Upon reviewing what you have written below, I don't think I see the answers to those questions. I will ask more specific questions related to the specific things you write.

The Gospel of Jesus Christ is beautiful and I'll be glad to share it with you.

Perhaps you are saying that you obtained your beliefs from the Gospel of Jesus Christ (which consists of what?). But how did you arrive at this set of beliefs out of all of the many alternative sets of beliefs? What has led you to settle upon this one set of beliefs out of all of the other sets of beliefs?

When God created man (Adam), He laid out a very specific command for Adam not to do. However, Adam disobeyed and sin entered the world.

I am assuming that you are saying that this myth is actually historically what happened, right? And yet how is this scenario consistent with what science has to say about the emergence of our species from the general line of primates, according to which there could not have been the sudden appearance of one distinctive individual of Homo sapiens from the thousands of other primates existing at the time? What do you do about the fact that anthropology does not support the details of the myth as being a possibly real set of events?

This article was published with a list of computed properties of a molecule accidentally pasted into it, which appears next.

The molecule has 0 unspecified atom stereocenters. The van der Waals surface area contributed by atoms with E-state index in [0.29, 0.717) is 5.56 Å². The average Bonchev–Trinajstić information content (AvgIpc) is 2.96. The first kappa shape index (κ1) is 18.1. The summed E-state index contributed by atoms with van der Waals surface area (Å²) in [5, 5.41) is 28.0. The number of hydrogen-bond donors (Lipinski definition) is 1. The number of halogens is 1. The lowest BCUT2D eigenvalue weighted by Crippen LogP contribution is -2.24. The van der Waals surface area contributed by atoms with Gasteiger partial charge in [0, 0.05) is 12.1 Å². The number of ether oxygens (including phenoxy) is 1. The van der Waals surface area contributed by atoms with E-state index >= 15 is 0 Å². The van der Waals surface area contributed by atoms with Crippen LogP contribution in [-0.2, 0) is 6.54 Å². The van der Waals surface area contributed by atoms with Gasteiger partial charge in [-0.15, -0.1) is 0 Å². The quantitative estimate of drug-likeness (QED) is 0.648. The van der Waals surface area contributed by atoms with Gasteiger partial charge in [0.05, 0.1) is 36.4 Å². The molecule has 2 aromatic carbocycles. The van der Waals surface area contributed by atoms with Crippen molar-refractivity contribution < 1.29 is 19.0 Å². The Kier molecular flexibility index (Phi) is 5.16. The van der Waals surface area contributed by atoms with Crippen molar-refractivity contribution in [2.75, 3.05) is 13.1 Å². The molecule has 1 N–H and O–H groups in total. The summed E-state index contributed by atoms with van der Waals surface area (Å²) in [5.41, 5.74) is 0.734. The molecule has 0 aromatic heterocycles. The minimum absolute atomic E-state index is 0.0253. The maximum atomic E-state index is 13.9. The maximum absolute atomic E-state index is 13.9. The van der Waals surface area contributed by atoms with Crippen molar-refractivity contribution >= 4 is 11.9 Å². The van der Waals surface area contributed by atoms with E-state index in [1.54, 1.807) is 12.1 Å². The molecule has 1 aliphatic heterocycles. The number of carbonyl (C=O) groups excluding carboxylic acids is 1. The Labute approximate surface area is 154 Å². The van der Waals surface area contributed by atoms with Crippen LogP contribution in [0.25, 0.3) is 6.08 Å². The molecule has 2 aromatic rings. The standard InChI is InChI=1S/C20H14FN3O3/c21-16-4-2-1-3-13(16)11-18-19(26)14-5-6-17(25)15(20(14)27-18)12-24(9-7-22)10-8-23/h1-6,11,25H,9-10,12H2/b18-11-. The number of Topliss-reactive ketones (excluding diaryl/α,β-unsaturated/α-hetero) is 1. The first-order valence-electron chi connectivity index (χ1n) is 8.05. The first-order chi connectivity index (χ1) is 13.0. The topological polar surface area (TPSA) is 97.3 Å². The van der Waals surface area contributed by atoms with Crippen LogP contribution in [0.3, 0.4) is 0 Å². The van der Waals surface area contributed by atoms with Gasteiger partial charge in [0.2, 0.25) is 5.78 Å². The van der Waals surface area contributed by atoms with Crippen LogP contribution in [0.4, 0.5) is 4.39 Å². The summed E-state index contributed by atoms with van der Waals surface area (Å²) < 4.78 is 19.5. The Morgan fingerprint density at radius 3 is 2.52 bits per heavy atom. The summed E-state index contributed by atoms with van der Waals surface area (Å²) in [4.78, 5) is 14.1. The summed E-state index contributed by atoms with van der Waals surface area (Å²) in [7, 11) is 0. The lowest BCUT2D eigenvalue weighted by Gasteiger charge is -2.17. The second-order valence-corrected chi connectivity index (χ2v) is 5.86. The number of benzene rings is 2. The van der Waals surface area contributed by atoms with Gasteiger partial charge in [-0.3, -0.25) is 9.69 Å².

This sin, which caused us spiritual death, has been passed down to all humanity and therefore it is in our very nature.

Why did it cause us spiritual death. Does any and all sin cause spiritual death? Why was the sin of one passed down to all progeny? Are we talking about the inheritance of acquired characteristics? Did God have a choice as to whether to consider our children to be sinful because of what an ancestor did? Would we do that to our grandchildren?

All of our life is consumed with sin

My life is not.

and we do not meet God's standards. What are God's standards? Perfect righteousness.

Wow! What a parent! Thank God we (at least most of us) do not require this of our children. They would grow up with such self-esteem problems that suicide would be widespread.

No one will ever be able to enter Heaven with God unless we are perfectly righteous in God's eyes which is to keep all His commandments. Obviously, since we cannot attain the level of God's righteous requirement, we in ourselves are without hope.

So it is some kind of catch-22?

But...God has provided us with hope! He has made a way for us to have fellowship with Him. God, in His love for the world, gave His only Son Jesus to be a sacrifice for our sins.

Do we still believe in sacrificing humans to an angry God?

What we are unable to do (live a perfectly righteous life), Jesus came to earth and did just that. He satisfied God's perfect standard and then died on the cross, taking the sins of many and shedding His blood for the sins of many so that they may have eternal life.